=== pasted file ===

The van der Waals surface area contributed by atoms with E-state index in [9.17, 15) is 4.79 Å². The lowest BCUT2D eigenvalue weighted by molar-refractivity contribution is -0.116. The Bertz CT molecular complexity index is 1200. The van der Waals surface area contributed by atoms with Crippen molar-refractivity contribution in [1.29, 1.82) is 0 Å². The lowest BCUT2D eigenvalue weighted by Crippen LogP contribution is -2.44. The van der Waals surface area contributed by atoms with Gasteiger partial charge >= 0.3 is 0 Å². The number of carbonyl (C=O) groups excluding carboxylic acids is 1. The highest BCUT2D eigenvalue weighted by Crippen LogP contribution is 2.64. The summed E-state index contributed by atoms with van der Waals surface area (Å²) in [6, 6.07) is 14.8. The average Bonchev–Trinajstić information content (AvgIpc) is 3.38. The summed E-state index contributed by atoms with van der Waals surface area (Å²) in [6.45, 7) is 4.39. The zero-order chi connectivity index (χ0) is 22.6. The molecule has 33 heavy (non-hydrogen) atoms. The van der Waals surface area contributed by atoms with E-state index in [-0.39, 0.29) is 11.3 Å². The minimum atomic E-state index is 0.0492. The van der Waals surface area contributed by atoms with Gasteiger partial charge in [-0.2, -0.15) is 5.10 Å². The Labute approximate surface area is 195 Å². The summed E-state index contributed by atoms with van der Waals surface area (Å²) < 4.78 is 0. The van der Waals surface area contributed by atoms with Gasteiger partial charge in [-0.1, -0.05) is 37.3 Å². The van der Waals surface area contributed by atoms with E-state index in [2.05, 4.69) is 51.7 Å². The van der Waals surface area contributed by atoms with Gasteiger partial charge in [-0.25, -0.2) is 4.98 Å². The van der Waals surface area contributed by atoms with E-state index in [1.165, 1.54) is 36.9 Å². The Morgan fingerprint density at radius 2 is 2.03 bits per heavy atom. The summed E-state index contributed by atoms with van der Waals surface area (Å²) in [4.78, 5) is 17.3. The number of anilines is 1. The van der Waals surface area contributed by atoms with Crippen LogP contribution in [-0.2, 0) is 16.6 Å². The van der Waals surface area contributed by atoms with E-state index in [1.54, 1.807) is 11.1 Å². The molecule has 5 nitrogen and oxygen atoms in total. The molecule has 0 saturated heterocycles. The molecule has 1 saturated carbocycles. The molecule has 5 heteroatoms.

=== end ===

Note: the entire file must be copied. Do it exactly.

The van der Waals surface area contributed by atoms with E-state index in [9.17, 15) is 4.79 Å². The lowest BCUT2D eigenvalue weighted by molar-refractivity contribution is -0.116. The Bertz CT molecular complexity index is 1200. The van der Waals surface area contributed by atoms with Crippen molar-refractivity contribution in [1.29, 1.82) is 0 Å². The lowest BCUT2D eigenvalue weighted by Crippen LogP contribution is -2.44. The van der Waals surface area contributed by atoms with Gasteiger partial charge >= 0.3 is 0 Å². The number of carbonyl (C=O) groups excluding carboxylic acids is 1. The highest BCUT2D eigenvalue weighted by Crippen LogP contribution is 2.64. The summed E-state index contributed by atoms with van der Waals surface area (Å²) in [6, 6.07) is 14.8. The average Bonchev–Trinajstić information content (AvgIpc) is 3.38. The summed E-state index contributed by atoms with van der Waals surface area (Å²) in [6.45, 7) is 4.39. The zero-order chi connectivity index (χ0) is 22.6. The molecule has 33 heavy (non-hydrogen) atoms. The van der Waals surface area contributed by atoms with E-state index in [-0.39, 0.29) is 11.3 Å². The minimum atomic E-state index is 0.0492. The van der Waals surface area contributed by atoms with Gasteiger partial charge in [-0.2, -0.15) is 5.10 Å². The Labute approximate surface area is 195 Å². The summed E-state index contributed by atoms with van der Waals surface area (Å²) < 4.78 is 0. The van der Waals surface area contributed by atoms with Gasteiger partial charge in [-0.1, -0.05) is 37.3 Å². The van der Waals surface area contributed by atoms with E-state index in [2.05, 4.69) is 51.7 Å². The van der Waals surface area contributed by atoms with Gasteiger partial charge in [-0.25, -0.2) is 4.98 Å². The van der Waals surface area contributed by atoms with E-state index in [1.165, 1.54) is 36.9 Å². The Morgan fingerprint density at radius 2 is 2.03 bits per heavy atom. The summed E-state index contributed by atoms with van der Waals surface area (Å²) in [4.78, 5) is 17.3. The number of anilines is 1. The van der Waals surface area contributed by atoms with Crippen LogP contribution in [-0.2, 0) is 16.6 Å². The van der Waals surface area contributed by atoms with E-state index in [1.54, 1.807) is 11.1 Å². The molecule has 5 nitrogen and oxygen atoms in total. The molecule has 0 saturated heterocycles. The molecule has 1 saturated carbocycles. The molecule has 5 heteroatoms.